MetNotes are short notes written by meteorologists that provide additional context to Environment and Climate Change Canada (ECCC)-produced weather forecasts. These brief messages may include possible impacts due to weather, an early heads-up on severe weather, or information to prepare people attending outdoor events affected by weather.

Why has ECCC introduced MetNotes?

Feedback has indicated that Canadians want contextual information that helps explain better how the weather may affect their daily lives.

Where do I find a MetNote?

MetNotes are found exclusively on the WeatherCAN app. In the future, we hope to introduce MetNotes onto the website and other platforms.

How do I find MetNotes on the WeatherCAN app?

When MetNotes are issued, they will appear in the MetNote “sheet” at the bottom of the app screen on both Android and iOS devices.  The MetNote sheet will appear on the tab or tabs (Now, Hourly, 7 Day) that correspond to the valid period of the MetNote.  The MetNote sheet will always appear at the bottom of the 7 Day tab.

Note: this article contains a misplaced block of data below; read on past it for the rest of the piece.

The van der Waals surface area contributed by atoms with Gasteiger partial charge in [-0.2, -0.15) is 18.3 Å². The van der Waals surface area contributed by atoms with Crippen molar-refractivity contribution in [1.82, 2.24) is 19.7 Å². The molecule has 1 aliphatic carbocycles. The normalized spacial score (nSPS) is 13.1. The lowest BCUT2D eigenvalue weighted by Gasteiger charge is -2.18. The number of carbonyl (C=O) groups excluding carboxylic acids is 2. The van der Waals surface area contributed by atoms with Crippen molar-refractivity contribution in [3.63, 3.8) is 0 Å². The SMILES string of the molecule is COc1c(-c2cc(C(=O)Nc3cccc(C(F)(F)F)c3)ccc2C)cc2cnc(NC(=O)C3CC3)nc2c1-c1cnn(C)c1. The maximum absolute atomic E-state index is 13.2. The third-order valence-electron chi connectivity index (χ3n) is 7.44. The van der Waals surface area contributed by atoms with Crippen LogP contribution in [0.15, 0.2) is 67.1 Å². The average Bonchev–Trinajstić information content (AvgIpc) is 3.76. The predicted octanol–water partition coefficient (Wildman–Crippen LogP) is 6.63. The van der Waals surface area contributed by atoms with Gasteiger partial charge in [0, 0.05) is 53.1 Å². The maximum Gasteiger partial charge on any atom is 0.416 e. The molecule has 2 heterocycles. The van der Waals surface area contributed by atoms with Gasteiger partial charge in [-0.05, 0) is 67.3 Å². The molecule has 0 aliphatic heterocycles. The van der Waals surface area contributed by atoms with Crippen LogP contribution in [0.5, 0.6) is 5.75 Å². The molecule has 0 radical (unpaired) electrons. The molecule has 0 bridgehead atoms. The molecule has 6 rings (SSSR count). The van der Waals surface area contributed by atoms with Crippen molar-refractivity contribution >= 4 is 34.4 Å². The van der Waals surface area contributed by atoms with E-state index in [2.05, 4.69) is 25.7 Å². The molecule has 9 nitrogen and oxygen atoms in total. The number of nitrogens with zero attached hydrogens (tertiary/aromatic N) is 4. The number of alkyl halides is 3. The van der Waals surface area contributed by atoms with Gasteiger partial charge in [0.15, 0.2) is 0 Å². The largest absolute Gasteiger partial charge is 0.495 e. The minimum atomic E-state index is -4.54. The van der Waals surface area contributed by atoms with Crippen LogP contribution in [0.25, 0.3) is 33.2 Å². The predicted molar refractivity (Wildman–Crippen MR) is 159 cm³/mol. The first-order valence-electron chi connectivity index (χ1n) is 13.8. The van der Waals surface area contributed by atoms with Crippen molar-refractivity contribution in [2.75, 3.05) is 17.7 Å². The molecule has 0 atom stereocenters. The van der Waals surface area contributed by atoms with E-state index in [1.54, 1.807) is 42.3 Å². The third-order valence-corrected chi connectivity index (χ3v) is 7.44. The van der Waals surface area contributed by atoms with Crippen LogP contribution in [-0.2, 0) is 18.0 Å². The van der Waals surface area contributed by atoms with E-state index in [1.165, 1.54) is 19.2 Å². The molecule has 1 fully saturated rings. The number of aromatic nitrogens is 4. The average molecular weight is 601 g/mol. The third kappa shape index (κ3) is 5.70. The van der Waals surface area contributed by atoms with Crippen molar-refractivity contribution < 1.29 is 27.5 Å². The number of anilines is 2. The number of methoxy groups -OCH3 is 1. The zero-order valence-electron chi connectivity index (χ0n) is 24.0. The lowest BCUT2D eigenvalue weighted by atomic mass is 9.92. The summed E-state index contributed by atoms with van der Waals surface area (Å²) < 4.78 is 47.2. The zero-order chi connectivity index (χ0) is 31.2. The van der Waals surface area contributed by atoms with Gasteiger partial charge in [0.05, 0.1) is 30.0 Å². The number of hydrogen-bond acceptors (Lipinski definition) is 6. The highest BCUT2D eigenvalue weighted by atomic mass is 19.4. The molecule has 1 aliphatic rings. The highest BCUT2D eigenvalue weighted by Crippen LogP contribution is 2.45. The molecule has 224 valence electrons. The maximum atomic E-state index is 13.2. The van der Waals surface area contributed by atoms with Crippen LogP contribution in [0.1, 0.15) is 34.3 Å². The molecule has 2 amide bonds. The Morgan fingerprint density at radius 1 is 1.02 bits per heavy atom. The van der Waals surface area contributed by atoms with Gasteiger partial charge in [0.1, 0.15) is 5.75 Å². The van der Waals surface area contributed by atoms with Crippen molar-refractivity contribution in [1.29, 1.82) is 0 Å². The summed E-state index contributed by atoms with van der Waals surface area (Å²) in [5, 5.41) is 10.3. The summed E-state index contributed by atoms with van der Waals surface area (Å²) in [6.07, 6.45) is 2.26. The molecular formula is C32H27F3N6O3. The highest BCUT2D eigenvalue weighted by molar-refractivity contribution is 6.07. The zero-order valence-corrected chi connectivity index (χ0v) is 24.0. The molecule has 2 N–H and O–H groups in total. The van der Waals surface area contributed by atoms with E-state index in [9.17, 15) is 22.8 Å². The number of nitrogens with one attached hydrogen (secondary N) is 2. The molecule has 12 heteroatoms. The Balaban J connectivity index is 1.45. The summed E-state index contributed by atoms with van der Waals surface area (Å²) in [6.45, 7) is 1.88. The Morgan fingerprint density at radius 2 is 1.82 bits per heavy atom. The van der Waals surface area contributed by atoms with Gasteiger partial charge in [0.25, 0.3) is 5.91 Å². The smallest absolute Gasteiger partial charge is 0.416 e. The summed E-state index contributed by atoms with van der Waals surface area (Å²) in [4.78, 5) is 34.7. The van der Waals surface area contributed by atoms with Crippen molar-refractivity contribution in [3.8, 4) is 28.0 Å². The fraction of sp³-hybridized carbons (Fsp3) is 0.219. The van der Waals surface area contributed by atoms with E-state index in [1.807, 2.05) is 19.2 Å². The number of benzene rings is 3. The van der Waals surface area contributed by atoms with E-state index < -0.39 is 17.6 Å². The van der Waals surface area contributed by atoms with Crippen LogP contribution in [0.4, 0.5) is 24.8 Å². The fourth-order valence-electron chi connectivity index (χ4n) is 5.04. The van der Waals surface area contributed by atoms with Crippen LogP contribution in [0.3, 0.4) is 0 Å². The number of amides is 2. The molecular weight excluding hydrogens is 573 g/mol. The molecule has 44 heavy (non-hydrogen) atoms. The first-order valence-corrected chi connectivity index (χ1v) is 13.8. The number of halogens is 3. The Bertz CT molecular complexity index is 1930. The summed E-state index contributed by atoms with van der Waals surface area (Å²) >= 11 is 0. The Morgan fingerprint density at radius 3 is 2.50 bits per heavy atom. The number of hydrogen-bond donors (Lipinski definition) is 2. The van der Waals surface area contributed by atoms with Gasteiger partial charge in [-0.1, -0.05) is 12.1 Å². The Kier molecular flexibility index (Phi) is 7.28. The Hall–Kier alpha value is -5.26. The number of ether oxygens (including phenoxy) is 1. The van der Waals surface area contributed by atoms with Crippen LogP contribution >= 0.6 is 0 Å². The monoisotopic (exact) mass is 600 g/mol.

Will I get a notification of a MetNote?

Active MetNotes will appear in the MetNote “sheet” at the bottom of the screen on the WeatherCAN app, but will not trigger any notification on mobile devices. They are not warnings, they are additional information related to the forecast.

Why can’t I find a MetNote?

MetNotes are only posted when an ECCC forecaster feels value-added, impact or other contextual information should be added to the standard forecast. They are also only posted for a specified time period and will disappear when that time period is over.

When are MetNotes issued?

MetNotes are issued any time ECCC meteorologists think that additional contextual information will improve public understanding of the forecast and the potential impacts of weather.

How do I know when a MetNote is valid?

At the top of the MetNote sheet is the valid time for the MetNote. This can range from one hour or for up to one week. If the valid time indicates that it is valid “Now”, it means that the meteorologist is speaking about something that is happening right now and will end sometime in the future. If the valid time is in the future, it means that the conditions that the comment speaks about will happen in the future between the indicated hours.

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